Can we all agree that we get weaker as we get older? I'm pretty sure common sense would say your muscles don't hang around if you aren't using them.
In the science world strength declines at a very fast rate after the age of 40. So for example, a man 55 years young, even if he was an Olympic gold medal winner in weightlifting at 24, will typically lose 30-33% of the strength levels he had three decades before.
Your backside. Your rump. Your bum. Your derriere. Your backside.
When you neglect to save the largest muscle of the body we create some major issues.
The biggest reason why the glutes shut down is due to inactivity. A muscle will quit working properly if you fail to consistently activate it. It will also stop working suitably if you fail to regularly activate it to its capacity.
If your glutes are not strong, your entire lower body alignment may fall out of balance. Have you ever seen anyone walking bent over? Or how about anyone that sits in a chair and their lower back is screaming in pain? Weak glutes can lead to issues such as ACL injuries, Achilles tendinitis, shin splints, runner’s knee and IT band pain.
If the glutes are not strong enough to do their job then something has to do it for them. Other muscles will take over that work load. Which is not a good thing. The hamstrings, low back, quadriceps and calves may become over active and that can increase your risk of injury.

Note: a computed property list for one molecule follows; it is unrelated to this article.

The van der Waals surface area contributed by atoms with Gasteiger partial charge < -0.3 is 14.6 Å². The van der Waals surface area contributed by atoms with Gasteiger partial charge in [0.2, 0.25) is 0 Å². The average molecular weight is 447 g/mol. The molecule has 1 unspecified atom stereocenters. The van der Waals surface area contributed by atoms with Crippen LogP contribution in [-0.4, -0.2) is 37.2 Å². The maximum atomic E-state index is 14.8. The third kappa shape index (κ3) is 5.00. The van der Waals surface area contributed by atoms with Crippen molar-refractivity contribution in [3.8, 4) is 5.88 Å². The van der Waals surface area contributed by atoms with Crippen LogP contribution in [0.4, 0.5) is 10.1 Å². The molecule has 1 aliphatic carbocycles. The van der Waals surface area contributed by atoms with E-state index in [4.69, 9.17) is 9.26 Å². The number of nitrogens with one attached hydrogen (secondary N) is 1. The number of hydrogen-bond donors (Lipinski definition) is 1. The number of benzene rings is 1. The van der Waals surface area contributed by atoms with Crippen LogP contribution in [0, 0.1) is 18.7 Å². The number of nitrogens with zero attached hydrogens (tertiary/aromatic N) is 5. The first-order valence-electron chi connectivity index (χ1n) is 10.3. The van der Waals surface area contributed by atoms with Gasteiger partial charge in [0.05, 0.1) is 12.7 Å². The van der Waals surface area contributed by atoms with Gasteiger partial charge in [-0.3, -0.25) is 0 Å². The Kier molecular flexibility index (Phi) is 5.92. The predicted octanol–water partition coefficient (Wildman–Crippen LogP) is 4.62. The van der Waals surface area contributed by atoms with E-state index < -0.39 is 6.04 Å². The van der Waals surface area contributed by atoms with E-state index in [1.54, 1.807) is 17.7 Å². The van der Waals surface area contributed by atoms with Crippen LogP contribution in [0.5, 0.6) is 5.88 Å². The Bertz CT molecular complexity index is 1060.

Strong glutes support the back. When your glutes aren’t activating as they should, your psoas muscle, a hip flexor muscle that runs from the spine to the legs, takes over. An overstressed psoas causes back pain and compression in the lower lumbar vertebrae of the spine.
Not all back pain is a result of weak glutes, but it can be a contributing factor.
I love the hip thrust exercise. It can be scaled to any fitness level and can activate glutes through a full range of motion.
One thing I like about them is that there’s a fast learning curve so clients tend to pick them up fast. They can be a little awkward at first but I’ve found some ways to improve the experience that I hope you’ll find helpful.
Pause each rep for a second at the top to help ensure that you're coming all the way up and achieving full extension. Pausing will also ensure that you’re using glutes to do the work instead of the lower back.
Position your feet in such a way that when you're at the top of the movement your shins are perpendicular to the floor.
Sometimes you will push through your toes which don't activate glutes to their full capacity. Instead your quads take too much of the load. To ensure that you are targeting glutes you should try to lift your toes off the ground. Or try to pick your toes up within your shoes.
Here's a video of a perfectly performed hip thrust.